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Which files are necessary to be compiled?

 
 
Sortie
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      09-11-2009
Suppose a project that has several files and assume the
preprocessor directives are not involved in the following.

Is it always enough to compile just the .c files that have
changed since the last full compile?

In which cases this is not enough?
 
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jameskuyper
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      09-11-2009
Richard Heathfield wrote:
> In <Xns9C83E0E68A5D1pinkisntwellgmailcom@147.102.222. 230>, Sortie
> wrote:
>
> > Suppose a project that has several files and assume the
> > preprocessor directives are not involved in the following.
> >
> > Is it always enough to compile just the .c files that have
> > changed since the last full compile?

>
> Assuming that your project consists of nothing but .c files, yes,
> that's sufficient. But that isn't always the case.
>
> > In which cases this is not enough?

>
> One obvious example - you have written a .h file, and /that's/
> changed. Then, any dependencies of that .h file need to be
> recompiled.


Sortie said "assume the preprocessor directives are not involved in
the following". The wording and intent of that phrase is less than
perfectly clear, but it might be taken as implying, among other
things, that any #include preprocessor directives that might be
present should be assumed to refer to files (or standard headers)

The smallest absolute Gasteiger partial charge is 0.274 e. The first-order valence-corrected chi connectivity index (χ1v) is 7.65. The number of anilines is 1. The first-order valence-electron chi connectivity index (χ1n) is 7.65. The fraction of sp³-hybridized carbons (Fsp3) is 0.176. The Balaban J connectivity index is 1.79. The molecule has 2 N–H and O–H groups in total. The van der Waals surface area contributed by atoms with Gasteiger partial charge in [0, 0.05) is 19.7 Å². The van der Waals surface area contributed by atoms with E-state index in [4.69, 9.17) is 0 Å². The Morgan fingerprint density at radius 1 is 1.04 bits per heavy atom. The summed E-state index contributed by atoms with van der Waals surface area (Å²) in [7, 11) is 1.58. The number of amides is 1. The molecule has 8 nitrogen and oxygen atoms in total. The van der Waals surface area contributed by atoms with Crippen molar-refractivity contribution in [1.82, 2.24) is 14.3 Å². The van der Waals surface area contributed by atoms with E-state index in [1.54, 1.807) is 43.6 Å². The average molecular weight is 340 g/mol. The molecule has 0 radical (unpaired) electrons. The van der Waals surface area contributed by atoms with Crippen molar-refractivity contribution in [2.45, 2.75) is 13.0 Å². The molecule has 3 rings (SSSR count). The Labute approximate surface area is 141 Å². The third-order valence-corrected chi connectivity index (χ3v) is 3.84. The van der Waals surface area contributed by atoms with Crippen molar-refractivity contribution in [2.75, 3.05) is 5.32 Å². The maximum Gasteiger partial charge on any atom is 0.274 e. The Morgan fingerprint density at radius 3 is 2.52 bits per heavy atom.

which have not changed.
 
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Richard Bos
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      09-12-2009
Eric Sosman <(E-Mail Removed)> wrote:

> Sortie wrote:
> > Suppose a project that has several files and assume the
> > preprocessor directives are not involved in the following.

>
> There's something wrong with a project that has "several" files
> and does not at the very least use #include to compile some of those
> files as parts of others. But letting that pass for now ...
>
> > Is it always enough to compile just the .c files that have
> > changed since the last full compile?

>
> Yes, assuming you've used the same compiler and the same compile-
> time option flags (or equivalent) throughout.


No, since if we're doing stupid things like assuming that "the
preprocessor directives are not involved", there is nothing to stop us
from calling our source files "something.cee" instead of "something.c".

Never underestimate the perversity of the undergrad lecturer asking
imbecilic questions.

Richard
 
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